Peck’s resignation comes at a time when the San Francisco-based retailer is struggling to maintain its sales numbers. The company’s earnings fell 42% in the second quarter, to 44 cents per share from 76 cents in 2018.
Its performance in the first quarter of 2019 was even worse, with net income falling to 24 cents from 42 cents a year earlier.
Gap said it expects adjusted earnings per share between 50 and 52 cents for the third quarter.
The company also updated its adjusted EPS expectations for the whole year to be lower, between $1.70 to $1.75, down from an earlier $2.05 to $2.15.
“This was a challenging quarter, as macro impacts and slower traffic further pressured results that have been hampered by product and operating challenges across key brands,” Teri List-Stoll, Gap’s chief financial officer, said about the third-quarter performance.
Robert J. Fisher, the company’s non-executive chairman and a member of the Gap’s founding family, will take over as interim CEO until a suitable replacement is found, the company said.
“As the Board evaluates potential successors, our focus will be on strong leadership candidates with operational excellence to drive greater efficiency, speed and profitability,” Fisher said in a statement.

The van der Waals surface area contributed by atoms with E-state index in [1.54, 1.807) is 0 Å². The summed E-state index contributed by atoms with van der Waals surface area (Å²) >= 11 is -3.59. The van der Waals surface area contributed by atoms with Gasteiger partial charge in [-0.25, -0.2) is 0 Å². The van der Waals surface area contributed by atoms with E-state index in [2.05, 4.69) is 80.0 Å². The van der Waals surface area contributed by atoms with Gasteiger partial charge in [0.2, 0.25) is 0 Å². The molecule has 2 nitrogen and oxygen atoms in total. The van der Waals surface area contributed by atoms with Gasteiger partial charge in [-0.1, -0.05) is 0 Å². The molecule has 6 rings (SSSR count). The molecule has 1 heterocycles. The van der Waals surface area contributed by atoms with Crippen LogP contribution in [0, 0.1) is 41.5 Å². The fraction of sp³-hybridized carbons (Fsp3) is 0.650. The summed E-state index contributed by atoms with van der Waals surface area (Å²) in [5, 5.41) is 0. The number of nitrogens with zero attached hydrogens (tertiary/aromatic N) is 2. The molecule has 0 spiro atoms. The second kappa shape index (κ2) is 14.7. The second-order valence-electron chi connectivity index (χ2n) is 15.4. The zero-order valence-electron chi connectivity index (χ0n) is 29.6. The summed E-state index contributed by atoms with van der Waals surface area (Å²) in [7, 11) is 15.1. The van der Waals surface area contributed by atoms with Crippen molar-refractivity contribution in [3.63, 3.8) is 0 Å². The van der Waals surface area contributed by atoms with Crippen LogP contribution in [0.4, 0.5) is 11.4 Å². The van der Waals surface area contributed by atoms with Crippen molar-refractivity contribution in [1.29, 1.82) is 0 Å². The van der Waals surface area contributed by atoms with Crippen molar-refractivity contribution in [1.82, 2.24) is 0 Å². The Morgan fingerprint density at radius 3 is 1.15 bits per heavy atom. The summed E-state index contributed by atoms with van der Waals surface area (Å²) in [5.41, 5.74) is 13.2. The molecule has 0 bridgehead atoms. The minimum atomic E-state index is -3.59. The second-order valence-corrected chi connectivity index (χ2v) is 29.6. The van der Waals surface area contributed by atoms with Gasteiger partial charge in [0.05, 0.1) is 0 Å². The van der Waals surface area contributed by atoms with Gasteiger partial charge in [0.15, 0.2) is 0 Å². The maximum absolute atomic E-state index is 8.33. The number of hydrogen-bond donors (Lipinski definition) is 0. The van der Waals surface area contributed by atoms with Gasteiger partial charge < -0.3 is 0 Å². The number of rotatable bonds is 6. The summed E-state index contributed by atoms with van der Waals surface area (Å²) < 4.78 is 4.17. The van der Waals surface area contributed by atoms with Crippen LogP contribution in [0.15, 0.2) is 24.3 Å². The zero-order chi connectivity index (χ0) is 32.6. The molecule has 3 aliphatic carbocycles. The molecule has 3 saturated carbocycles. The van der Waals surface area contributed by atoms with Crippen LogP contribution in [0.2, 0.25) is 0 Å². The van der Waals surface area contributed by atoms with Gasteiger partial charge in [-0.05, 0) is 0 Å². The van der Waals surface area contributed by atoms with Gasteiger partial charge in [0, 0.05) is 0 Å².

Gap’s shares closed at $18.06 on Thursday but fell to $17.02 in after-hours trading at press time.
Icahn dump one-third of his shares, or 10 million, leaving Icahn with 23 million shares valued at $900 million. As of May, Icahn held $1.6 billion in Occidental, or 4.4% of the company.
But Icahn has spoken out over Occidental’s $38 billion purchase of Anadarko in August—a purchase that was made without shareholder approval. In the days that followed, Icahn tried to unseat 4 members of Oxy’s board, saying they had made errors in how it purchased Anadarko and how much it paid for it.
“The Icahn Participants believe that the Company’s current directors have made a number of mistakes in how and at what cost they pursued the Anadarko transaction. In addition to agreeing to expensive financing, the Company also structured the Anadarko transaction in a manner that deprived the stockholders of the Company of the right to vote on the transformational Anadarko transaction,” Icahn said in the filing to the SEC, adding that the deal was high-risk.
“In my opinion, Oxy’s acquisition of Anadarko is nothing more than a massive $57 billion levered bet on the price of oil – and the bet is failing.” Icahn’s letter to investors read in part.
Icahn has accused certain members of the board of purchasing Anadarko for the sole purpose of protecting Occidental from being a takeover target. Icahn has vowed to launch a proxy fight against Occidental’s board sometime in 2020.
Occidental’s share price has lost a lot of ground this year, reaching a 14-year low on Thursday, but ticked up on Friday on news of Icahn’s stock purge. No mention was made as to how much Icahn lost on his divestment.